My, my. Such a great big mess, such a small little space in which to write about it.
I speak of George Bush's new Iraq plan, of course, and his speech last Wednesday night. My mouth was so long agape as he proclaimed one bizarre thing after the next that I fear I began drooling on myself.
And here I find myself struggling to wrestle it all into one coherent bit of commentary. A column should be about only one thing, and I've had to go through a painful process of elimination to zero in on just one thing to write about.
It is for that reason that I'm not going to write about the president's absolute contempt for the American people. Never mind that we made it clear in November that we want our troops out of Iraq. And never mind that the Iraq Study Group recommended that we fold up our tents and come home.
Never mind that. Not only did Bush announce that he'd be staying in Iraq against our wishes and against all common sense, but he's going to send more troops over — 21,500 more.
But I'm not going to write about that. Or about how this escalation of his is not actually a new plan at all but just the same old disaster, only bigger. Nope. I'm not going to write about any of that.
Instead, I've decided to write about grammar.
That's right. I am zeroing in only one sentence from his speech. And that sentence is:
Mistakes have been made.
For those who have forgotten their high school English, this is called "passive" voice. It places the emphasis on the object of the sentence, not the subject. There is no telling who did what — only that something somehow happened.
Saying Mistakes have been made is like saying The house caught fire. It's as though the house is somehow to blame for burning up. See? And the mistakes in Bush's Iraq policy are somehow at fault for having occurred.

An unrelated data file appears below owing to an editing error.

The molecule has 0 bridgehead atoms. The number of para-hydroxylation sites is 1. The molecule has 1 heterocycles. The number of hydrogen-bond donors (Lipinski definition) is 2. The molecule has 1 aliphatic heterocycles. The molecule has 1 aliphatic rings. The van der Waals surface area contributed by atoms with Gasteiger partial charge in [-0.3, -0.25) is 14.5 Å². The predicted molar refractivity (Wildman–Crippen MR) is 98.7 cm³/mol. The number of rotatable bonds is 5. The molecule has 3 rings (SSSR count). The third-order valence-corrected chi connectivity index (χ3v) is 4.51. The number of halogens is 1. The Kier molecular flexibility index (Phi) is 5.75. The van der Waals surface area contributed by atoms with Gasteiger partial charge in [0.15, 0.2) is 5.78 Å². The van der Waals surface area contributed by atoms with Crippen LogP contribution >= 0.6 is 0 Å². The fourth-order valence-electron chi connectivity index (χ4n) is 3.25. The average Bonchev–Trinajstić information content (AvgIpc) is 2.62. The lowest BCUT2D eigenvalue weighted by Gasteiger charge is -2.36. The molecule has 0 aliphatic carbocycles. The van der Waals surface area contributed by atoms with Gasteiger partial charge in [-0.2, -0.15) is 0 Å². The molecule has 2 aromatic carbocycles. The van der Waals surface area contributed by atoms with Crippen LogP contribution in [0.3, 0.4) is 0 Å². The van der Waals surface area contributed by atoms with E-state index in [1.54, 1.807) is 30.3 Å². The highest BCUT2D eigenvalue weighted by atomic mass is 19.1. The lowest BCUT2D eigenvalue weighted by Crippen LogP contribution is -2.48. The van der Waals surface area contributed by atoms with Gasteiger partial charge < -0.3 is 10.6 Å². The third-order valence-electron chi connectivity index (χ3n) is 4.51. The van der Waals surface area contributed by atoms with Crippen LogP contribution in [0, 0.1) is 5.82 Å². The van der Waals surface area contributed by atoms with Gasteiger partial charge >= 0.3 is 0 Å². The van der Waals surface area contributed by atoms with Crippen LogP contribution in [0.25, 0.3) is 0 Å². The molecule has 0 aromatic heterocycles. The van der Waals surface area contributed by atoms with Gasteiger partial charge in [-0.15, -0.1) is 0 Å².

Common sense would dictate that someone made those mistakes, but the person who did so is missing from the sentence. Obviously, then, that person is not to blame.
Most sentences are much clearer when they're written in active voice, not passive. For example, an active version of that sentence would be, I made some mistakes. That way, it's clear that George Bush his very own self is to blame. And maybe he could also say, Donald made some mistakes, too.
But no. We just have some vague acknowledgment on the part of The Decider (who apparently is not The Mistaker) that somehow — who knows how, really — our Iraq policy has been less than stellar.
Here are some more examples of passive voice, offered so I can stick to my one point and really drive that point home:
The chicken had his head cut off. (It was the chicken's fault, it would seem — perhaps he brought this on himself by straying into the path of the farmer's hatchet.)
The gun went off. (As I'm sure you know, guns do this on their own all the time.)
Bristly hair surrounded Linda's head. (Well, this isn't so much a matter of culpability as it is a fashion mess — although there is some mild implication that the hair is at fault for failing to control itself.)
And one more, taken from an incident at the White House a few years ago: The pretzel lodged in President Bush's throat. (Clearly, it was the pretzel's fault for getting stuck where it was unwelcome.)
By saying Mistakes have been made, the president also implies that those mistakes occurred only in the past tense and that he is now ordering the mistakes to stop happening in the future tense.
Actually, if I may wander over into math class for a moment, 3,018 mistakes were made in the past if you count up the dead American soldiers (2,881 since Mission Accomplished!). If you also count wounded Americans, add another 22,714 mistakes. If you include dead Iraqi civilians (not the president's favorite group!), add another 655,000 mistakes. And if you count the money, add $350 billion more mistakes.
But sending another 21,500 soldiers to Iraq in the future — that, of course, would not be a mistake. Sending more troops to Iraq would FIX all the past mistakes made by someone — who knows who? — that just kind of somehow happened.
Ain't grammar grand, though? It's like magic. Nothing is anyone's fault in the well-built sentence!
Beth's column appears on Mondays.
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